By Kevin Diaz, Star Tribune (Minneapolis) –
WASHINGTON — Talking for the first time about her political future since she dropped out of the presidential race, Rep. Michele Bachmann said Wednesday that she is in the race to defend her seat in Congress.
“I am very thrilled to be in the position that I am today, and I am looking forward to continuing,” the Minnesota Republican, now in her third term, told the Star Tribune. “Obviously we’ll see what happens with these (redistricting) maps … But I do intend to run again.”
Bachmann, known as one of President Barack Obama’s harshest conservative critics in Congress, dismissed a recent poll suggesting that a majority of Minnesotans say she should step down.
“I’m running in the Sixth Congressional District,” she said. “The people are very positive about the service that I’ve given them. I’ve gotten tremendous response from the people all across the Sixth District.”
But even as she announced her plans to run again, Bachmann bristled at questions about her political ambitions, the presidential race, and her place in Congress. At one point, a press aide interrupted the interview to say Bachmann wanted to talk only about Obama’s State of the Union address and district topics like the proposed St. Croix River crossing.
Bachmann rejected any suggestion that her presidential bid, which focused heavily on her roots in Iowa, might have damaged her future prospects in Minnesota. “What people recognize is that I’ve worked extremely hard on their behalf,” she said.
She lauded the Senate approval Monday of the St. Croix River crossing, a project that’s crucial for her district and which also has been championed by Sen. Amy Klobuchar, D-Minn. Final passage awaits a long-delayed vote in the House.
“In regards to the Stillwater bridge, I have been at the forefront of that effort to make sure that it successfully goes through,” Bachmann said. “People see that I have laid it on the line.”
Democrats have attacked Bachmann for her frequent absences from Congress and for a long string of missed votes over the past year as she pursued the GOP nomination for president.
“Michele Bachmann has done absolutely nothing for the people of Minnesota’s Sixth District in the last year,” Minnesota DFL Chairman Ken Martin said Wednesday. “Since September 2011, she has missed over 90 percent of the votes in Congress. Instead, she was flying around the country and catering to her tea party friends as part of her failed bid for president.”
But Bachmann said her constituents still support her. “They appreciate how hard I have worked for them. That’s why I’m confident. When I go back to Minnesota on a regular basis, people tell me how thrilled they are by the service I’ve been giving them.”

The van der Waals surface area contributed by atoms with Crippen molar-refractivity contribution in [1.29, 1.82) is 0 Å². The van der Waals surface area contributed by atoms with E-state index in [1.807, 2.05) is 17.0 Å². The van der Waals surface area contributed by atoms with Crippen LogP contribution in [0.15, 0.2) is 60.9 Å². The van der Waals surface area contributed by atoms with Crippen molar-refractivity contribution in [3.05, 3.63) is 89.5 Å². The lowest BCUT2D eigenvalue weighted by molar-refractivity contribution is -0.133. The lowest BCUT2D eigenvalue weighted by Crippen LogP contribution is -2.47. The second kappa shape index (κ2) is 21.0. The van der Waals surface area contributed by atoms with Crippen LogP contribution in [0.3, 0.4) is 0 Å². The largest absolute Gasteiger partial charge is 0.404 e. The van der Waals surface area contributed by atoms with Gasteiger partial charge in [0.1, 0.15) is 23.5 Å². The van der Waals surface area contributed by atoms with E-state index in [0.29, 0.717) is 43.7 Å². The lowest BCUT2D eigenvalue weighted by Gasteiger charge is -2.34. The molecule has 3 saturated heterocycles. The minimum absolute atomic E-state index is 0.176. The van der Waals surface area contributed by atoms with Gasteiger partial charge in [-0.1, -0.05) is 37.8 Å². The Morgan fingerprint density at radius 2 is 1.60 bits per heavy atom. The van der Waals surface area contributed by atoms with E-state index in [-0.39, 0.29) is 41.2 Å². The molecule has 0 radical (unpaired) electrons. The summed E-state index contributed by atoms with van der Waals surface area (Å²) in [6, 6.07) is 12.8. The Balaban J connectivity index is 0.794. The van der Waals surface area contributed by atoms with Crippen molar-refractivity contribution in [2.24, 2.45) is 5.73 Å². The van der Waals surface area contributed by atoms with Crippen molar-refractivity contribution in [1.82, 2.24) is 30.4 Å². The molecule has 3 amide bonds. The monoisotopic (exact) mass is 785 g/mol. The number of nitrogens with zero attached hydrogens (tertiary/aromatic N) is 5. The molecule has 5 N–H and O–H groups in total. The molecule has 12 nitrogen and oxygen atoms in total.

Bachmann, 55, took the Republican establishment by storm with a “tea party’’-fueled insurgency that gave her an unexpected win in the Iowa straw poll last August. But she struggled after that, and then dropped out of the presidential race after a last-place finish in the Iowa caucuses on Jan. 3.
Since then, she has said nothing publicly about her plans, leading to speculation as to whether she would defend her U.S. House seat or pursue broader ambitions based on her newfound national stature.
So far she has made no endorsement in the GOP primary race, which appears to have settled into a two-man contest between former Massachusetts Gov. Mitt Romney and former House Speaker Newt Gingrich, both establishment figures compared with Bachmann’s grassroots persona in Washington.
Meanwhile, there has been widespread speculation about whether she would run for the U.S. Senate, either against Klobuchar, who faces re-election this year, or against Democrat Al Franken, whose term ends at the end of 2014.
Bachmann’s decision to run again for her House seat comes a day after a Public Policy Polling survey found that 57 percent of Minnesotans hold an unfavorable view of her, compared with 34 percent who view her favorably. The same poll found that 37 percent say she should run again, while 57 percent say she should not.
Although Minnesota Republicans have largely left the field open for her in the Sixth District — at least publicly — she faces other potential obstacles. While she has been a prodigious fundraiser in Congress, her seven-month presidential campaign burned through money faster than she could raise it. In the end, she had no funds for a significant ad buy in Iowa, a state that was crucial to her White House bid. Political observers now will be watching closely next week when federal campaigns have to release their year-end financial reports.
Bachmann’s fast-growing north-suburban district also needs to shed tens of thousands of residents, meaning it could be significantly redrawn next month when a court panel rules on the state’s new congressional boundaries. One proposal put forward by the Minnesota DFL would pit her against U.S. Rep. Betty McCollum, a veteran St. Paul Democrat.
Finally, Bachmann also has to confront her outsider status in the House GOP hierarchy, which rejected her bid for a leadership position a year ago, just before she began talking about running for president.